İkinci Doğa / Second Nature (May - June 2017)
This group exhibition addresses our dual relationship with nature, exploring how it manifests in the artist’s gaze. The exhibition reflects the personal experiences and observations made by the artists, whose works use nature as subject matter and directly, in many cases, through the use organic materials. The works offer new perspectives on how we can draw from nature in ways that align with a deeper nature to create.
Second Nature features works of photography, fabrics, paintings, illustrations, and made objects. The participating artists include Volkan Kızıltunç, Göksu Gül, Neslihan Koyuncu, Didem Erbaş, C.M.Kösemen, Sibel Diker, Meltem Şahin and Aslı Smith.
The exhibition is led by Yonca Keremoğlu, Paul Brownlee and Jessica Sim. It will be on view from May 27 - June 15, at Circuit Istanbul from Tuesday - Saturday, 13.00 - 18.00.
The opening event will be on Saturday, 27 May from 17.00 - 21.00.
As part of the exhibition, Circuit will also host an Eco-printing Workshop led by participating artist Asli Smith on 4 June.
Art on a Card (October 2016)
Thirteen Istanbul-based artists created a set of five postcards inspired by Istanbul’s past, present and future, and how the development of the city over time relates to its sustainability.
As Istanbul’s cityscape continues to change, it is becoming increasingly difficult to find spaces for artistic dialog and collaboration. "Art on a Card" brought together local and foreign artists working in various mediums to provide their own perspectives on Istanbul in postcard format. Moreover, by making ‘art on a card’ these artists produced work that the broader public could easily access and afford. The artists were also be on hand for the two-day event to discuss their creations, and postcards remained on display for two weeks.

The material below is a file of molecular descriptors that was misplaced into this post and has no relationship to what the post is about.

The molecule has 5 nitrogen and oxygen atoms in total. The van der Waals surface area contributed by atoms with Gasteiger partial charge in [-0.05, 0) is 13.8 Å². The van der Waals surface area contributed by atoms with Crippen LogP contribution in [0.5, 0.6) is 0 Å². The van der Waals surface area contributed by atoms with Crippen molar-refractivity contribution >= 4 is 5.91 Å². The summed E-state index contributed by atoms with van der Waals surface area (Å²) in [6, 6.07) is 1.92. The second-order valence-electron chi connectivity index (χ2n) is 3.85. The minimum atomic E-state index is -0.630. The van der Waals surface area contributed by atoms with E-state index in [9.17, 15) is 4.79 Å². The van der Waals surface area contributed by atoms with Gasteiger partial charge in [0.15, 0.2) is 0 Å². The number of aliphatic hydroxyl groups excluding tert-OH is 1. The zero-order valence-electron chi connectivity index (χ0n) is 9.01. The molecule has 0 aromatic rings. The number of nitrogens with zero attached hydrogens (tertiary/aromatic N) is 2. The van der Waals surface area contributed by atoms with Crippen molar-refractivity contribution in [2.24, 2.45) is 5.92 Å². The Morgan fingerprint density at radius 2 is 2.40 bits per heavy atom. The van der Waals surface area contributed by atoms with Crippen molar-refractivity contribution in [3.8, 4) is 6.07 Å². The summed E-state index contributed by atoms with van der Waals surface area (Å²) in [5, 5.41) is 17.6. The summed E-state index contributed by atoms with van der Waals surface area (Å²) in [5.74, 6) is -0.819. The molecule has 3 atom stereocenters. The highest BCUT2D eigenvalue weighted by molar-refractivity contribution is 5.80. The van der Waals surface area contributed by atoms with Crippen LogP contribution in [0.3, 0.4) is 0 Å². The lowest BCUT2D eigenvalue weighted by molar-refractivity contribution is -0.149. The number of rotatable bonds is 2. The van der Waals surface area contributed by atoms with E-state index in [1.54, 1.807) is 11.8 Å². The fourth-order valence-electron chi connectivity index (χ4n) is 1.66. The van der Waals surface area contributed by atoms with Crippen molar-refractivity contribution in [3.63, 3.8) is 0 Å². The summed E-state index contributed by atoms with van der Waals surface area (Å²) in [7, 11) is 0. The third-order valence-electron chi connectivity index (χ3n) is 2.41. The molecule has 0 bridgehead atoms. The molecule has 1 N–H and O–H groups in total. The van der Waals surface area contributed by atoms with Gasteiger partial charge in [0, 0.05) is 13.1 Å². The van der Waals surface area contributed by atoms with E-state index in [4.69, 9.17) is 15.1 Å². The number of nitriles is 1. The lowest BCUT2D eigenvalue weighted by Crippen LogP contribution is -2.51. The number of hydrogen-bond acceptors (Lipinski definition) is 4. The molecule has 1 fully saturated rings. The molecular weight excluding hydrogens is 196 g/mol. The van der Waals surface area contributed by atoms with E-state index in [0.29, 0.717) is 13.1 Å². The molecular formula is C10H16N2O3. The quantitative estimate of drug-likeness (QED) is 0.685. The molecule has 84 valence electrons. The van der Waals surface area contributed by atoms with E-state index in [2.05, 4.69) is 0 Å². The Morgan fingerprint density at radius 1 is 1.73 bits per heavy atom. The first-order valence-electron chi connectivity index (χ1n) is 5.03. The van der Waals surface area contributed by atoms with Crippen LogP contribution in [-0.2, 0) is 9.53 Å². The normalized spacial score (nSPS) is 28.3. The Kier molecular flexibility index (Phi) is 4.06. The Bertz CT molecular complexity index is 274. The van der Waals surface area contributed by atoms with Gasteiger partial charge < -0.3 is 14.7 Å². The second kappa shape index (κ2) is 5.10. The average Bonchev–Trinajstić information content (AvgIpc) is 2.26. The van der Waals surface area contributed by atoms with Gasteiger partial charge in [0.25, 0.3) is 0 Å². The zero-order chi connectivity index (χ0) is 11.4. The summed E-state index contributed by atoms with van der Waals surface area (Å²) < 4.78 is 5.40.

Participating Artists: Olga Alexopoulou, Beyza Boynudelik, Didem Erbaş, Boran Gürüney and Doruk Seymen, Betina Hobes, Judith Jung, Jen Lyons, Melanie Mehrer, Çiğdem Menteşoğlu, Katie Nadworny | Katrinka Abroad, Gabrielle Reeves Oral, Julie Upmeyer, Circuit Istanbul
Closet Circuit in Çukurcuma
Sehir Ezmesi // City Paste (March 2016)
The discussion of recent urban developments is as popular a topic in Istanbul as the weather - from the construction of the third bridge and airport, to the loss of green space, from long commutes and traffic, to the renovations of buildings and the addition of yet another gallery or cafe. The City Paste project creatively reflected on city change and the personal effects it has on people’s lives, for better or worse, as well as feelings of agency related to this change.
Within its broader themes and social portraits of city change, City Paste also featured a spotlight exploration on one of the most actively evolving districts in Istanbul today, Karaköy. The area is a living collage, home to docks, shared working spaces, a hardware and fish market, fish sandwich vendors (balık ekmek), as well as art galleries, cafes, and booming and looming hotel developments. Visual artist Gabrielle Reeves' works reflected on the delicate balances of this living collage, ecosystem, inspired by some of the Karaköy’s most distinctive residents: workers, seagulls and fish. Gabrielle also shares a personal connection to the neighborhood, as her studio is located in a shared han in Perşembe Pazarı.